Tuesday links: return requirements

Quote of the day

Douglas Tengdin, “The market doesn’t provide high returns just because we need them.”  (Global Market Update)

Chart of the day

EconomicHistory Tuesday links:  return requirements

Two thousand years of economic history in one chart.  (Economist)


Companies are buying back shares, insiders not so much.  (MarketBeat)

Where the earnings are, sector-wise.  (Bespoke)

On the value of analyst estimates.  (A Dash of Insight)

Auto parts stocks are pushing higher.  (chessNwine)

The case for REITs.  (Morningstar)


James Picerno, “The world is teeming with investment advice. Some of it may actually be useful.”  (The Capital Spectator)

Why use charts?  Technicals trump fundamentals.  (The Reformed Broker)

On the importance of recognizing levels of “price memory.”  (Derek Hernquist)

Can a focus on sustainability help investors?  (market folly)

Can you make money from textual analysis?  (Empirical Finance Blog)

Predicting commodity prices ain’t easy.  Just ask the Fed.  (Liberty Street Economics)


How much did Bill Miller lose on Kodak ($EK)?  (InvestmentNews)

Android activations are surging.  (SAI, A VC)

Is it time for the iPhone to grow up?  (Asymco)

How the FDA impedes innovation.  (Marginal Revolution)


How too big to fail banks imperil capitalism.  (Real Time Economics)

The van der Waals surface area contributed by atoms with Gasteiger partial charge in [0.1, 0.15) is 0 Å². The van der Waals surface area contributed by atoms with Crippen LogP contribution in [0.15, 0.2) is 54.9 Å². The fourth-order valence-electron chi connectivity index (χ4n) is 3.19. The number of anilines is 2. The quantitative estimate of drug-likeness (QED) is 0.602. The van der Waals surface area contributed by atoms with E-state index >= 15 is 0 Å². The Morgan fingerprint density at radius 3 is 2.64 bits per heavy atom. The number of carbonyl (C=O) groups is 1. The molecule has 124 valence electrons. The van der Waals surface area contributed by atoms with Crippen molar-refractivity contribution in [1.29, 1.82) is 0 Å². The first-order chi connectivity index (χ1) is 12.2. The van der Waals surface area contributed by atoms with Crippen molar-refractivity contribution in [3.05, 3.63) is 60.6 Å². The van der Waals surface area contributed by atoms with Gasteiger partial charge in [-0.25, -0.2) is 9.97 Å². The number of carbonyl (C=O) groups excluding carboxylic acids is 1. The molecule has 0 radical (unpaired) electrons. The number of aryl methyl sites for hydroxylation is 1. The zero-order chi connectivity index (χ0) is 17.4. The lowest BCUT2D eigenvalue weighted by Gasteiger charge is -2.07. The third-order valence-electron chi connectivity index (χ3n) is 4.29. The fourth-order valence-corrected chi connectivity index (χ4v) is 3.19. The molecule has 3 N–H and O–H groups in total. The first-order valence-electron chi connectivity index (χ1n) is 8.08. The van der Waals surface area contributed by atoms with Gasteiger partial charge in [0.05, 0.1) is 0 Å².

Pension funds are once again investing directly in hedge funds.  (Pension Pulse)


Why Greece is not Argentina.  (Term Sheet)

Eurozone default probabilities.  (SurlyTrader)

Muddy Waters has a new short position – Spreadtrum ($SPRD).  (Zero Hedge, MarketBeat, FT Alphaville)

Vietnam is always a country on the verge.  (beyondbrics)


Signs of hope in the Case-Shiller numbers.  (Calculated Risk, FT Alphaville, Big Picture, CBP)

May was a pretty good month for the economy.  (Capital Spectator)

The financial press is losing hope about the long term prospects for the economy.  (MarketBeat)

Monetary velocity is slowing.  (Bonddad Blog)

Middle class blues

Consumer spending depends on who is doing the spending these days.  (FT Alphaville)

Chris Giles, “It is no fun to be a fork-lift truck driver in a world of automated distribution warehouses.”  (FT)

On the woeful state of the American saver.  (Systematic Relative Strength)

Earlier on Abnormal Returns

Every trader is working with a model. The challenge is applying that model in an unbiased fashion.  (AR Screencast)

What you missed in our Tuesday morning linkfest.  (Abnormal Returns)

Mixed media

In praise of fidgeting.  (Science Blog)

Why would a team down at halftime be more likely to win?  (Scientific American)

More advice on how to deal with “crappy people”  (Altucher Confidential)

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  • Tadas ViskantaAbnormal Returns has over its seven-year life become a fixture in the financial blogosphere. Over thousands of posts we have striven to bring the best of the financial blogosphere to readers. In that time the idea of a “forecast-free investment blog” remains as useful as it did six years ago. More »

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